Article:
Well aware of how offensive I make myself, and with what loathing I may well be regarded, in this sentimental age which pretends to be cynical, and in this poetical nation which pretends to be practical, I shall nevertheless continue to practise in public a very repulsive trick or habit--the habit of drawing distinctions; or distinguishing between things that are quite different, even when they are assumed to be the same [...] I have again and again blasphemed against and denied the perfect Oneness of chalk and cheese; and drawn fanciful distinctions, ornithological or technological, between hawks and handsaws. For in truth I believe that the only way to say anything definite is to define it, and all definition is by limitation and exclusion; and that the only way to say something distinct is to say something distinguishable; and distinguishable from everything else. In short, I think that a man does not know what he is saying until he knows what he is not saying.
-As I was Saying (1936)

Thursday, June 14, 2018

[An inscription in a book Chesterton gave to a young child]

This is the sort of book we like
   (For you and I are very small),
With pictures stuck in anyhow,
   And hardly any words at all.

You will not understand a word
   Of all the words, including mine;
Never you trouble; you can see,
   And all directness is divine-

Stand up and keep your childishness:
   Read all the pedants' screeds and strictures;
But don't believe in anything
   That can't be told in coloured pictures.
-Collected Works of G.K. Chesterton, volume X: Collected Poetry, Part I, p. 304

Wednesday, June 13, 2018

Suppose that a great commotion arises in the street about something, let us say a lamp-post, which many influential persons desire to pull down. A grey-clad monk, who is the spirit of the Middle Ages, is approached upon the matter, and begins to say, in the arid manner of the Schoolmen, "Let us first of all consider, my brethren, the value of Light. If Light be in itself good--" At this point he is somewhat excusably knocked down. All the people make a rush for the lamp-post, the lamp-post is down in ten minutes, and they go about congratulating each other on their unmediaeval practicality. But as things go on they do not work out so easily. Some people have pulled the lamp-post down because they wanted the electric light; some because they wanted old iron; some because they wanted darkness, because their deeds were evil. Some thought it not enough of a lamp-post, some too much; some acted because they wanted to smash municipal machinery; some because they wanted to smash something. And there is war in the night, no man knowing whom he strikes. So, gradually and inevitably, to-day, to-morrow, or the next day, there comes back the conviction that the monk was right after all, and that all depends on what is the philosophy of Light. Only what we might have discussed under the gas-lamp, we now must discuss in the dark.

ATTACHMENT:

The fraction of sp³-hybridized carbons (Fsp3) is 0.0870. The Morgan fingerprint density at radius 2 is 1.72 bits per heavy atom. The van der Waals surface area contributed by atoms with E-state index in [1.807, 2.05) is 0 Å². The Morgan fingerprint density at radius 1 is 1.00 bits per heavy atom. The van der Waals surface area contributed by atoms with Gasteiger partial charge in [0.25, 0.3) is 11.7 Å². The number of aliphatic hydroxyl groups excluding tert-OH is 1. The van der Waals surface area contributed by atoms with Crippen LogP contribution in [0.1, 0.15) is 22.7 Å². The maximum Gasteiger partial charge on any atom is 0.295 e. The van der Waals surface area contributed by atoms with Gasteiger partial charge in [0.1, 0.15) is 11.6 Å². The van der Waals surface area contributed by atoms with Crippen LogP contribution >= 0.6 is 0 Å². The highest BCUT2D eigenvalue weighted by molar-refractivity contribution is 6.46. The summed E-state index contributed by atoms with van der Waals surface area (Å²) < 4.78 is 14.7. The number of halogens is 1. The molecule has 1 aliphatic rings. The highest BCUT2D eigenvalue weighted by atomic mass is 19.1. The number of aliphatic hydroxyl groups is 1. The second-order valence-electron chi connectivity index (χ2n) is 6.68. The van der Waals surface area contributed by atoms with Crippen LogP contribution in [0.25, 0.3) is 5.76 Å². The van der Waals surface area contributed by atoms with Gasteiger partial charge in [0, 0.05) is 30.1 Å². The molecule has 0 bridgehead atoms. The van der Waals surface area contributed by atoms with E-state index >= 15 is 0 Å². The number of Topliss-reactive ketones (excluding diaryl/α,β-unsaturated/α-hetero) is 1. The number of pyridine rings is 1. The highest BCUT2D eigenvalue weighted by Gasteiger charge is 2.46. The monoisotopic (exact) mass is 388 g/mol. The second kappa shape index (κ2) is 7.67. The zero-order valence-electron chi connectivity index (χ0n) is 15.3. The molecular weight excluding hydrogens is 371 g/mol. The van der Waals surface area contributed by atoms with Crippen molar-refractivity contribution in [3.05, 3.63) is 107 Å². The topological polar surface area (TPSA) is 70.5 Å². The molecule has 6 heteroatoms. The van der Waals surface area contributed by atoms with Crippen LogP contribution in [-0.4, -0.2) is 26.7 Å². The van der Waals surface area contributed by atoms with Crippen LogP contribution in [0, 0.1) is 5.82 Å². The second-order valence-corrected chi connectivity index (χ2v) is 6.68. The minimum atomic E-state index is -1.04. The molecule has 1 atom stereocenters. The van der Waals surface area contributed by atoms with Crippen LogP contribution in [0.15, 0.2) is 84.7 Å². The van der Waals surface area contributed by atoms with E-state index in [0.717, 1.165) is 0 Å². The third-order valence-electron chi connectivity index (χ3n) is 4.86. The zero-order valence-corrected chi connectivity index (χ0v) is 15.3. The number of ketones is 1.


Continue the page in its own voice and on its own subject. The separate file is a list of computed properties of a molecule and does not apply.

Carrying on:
-Heretics (1905)

Tuesday, June 12, 2018

Utopia always wins best in what is, in another than the Wellsian sense,  a War in the Air. When the heavenly kingdom becomes an earthly paradise, it sometimes tends to be a hell upon earth. But it sometimes tends to be what is even worse, or at least weaker- a very earthy imitation of earth. So long as revolution is a failure, we all feel that it holds the promise of success. It is when it is a success that it is so often a failure.
-June 16, 1928, Illustrated London News

Monday, June 11, 2018

We must always allow something for the journalistic version of anything. There could not be a daily paper that told the truth about the day before; for the simple reason the truth about the day before would require about two hundred years to tell. There is no such thing as realism in the sense of telling merely the reality about any fragment of time or space. Realism and idealism are both merely selections; and the only difference is that idealism is the selection made by honest men, and realism the selection make by dishonest ones.
-September 1, 1906, Illustrated London News

Sunday, June 10, 2018

That is the mark of the truly great man: that he sees the common man afar off, and worships him. The great man tries to be ordinary, and becomes extraordinary in the process. But the small man tries to be mysterious, and becomes lucid in an awful sense- for we can all see through him.
-The Uses of Diversity (1921)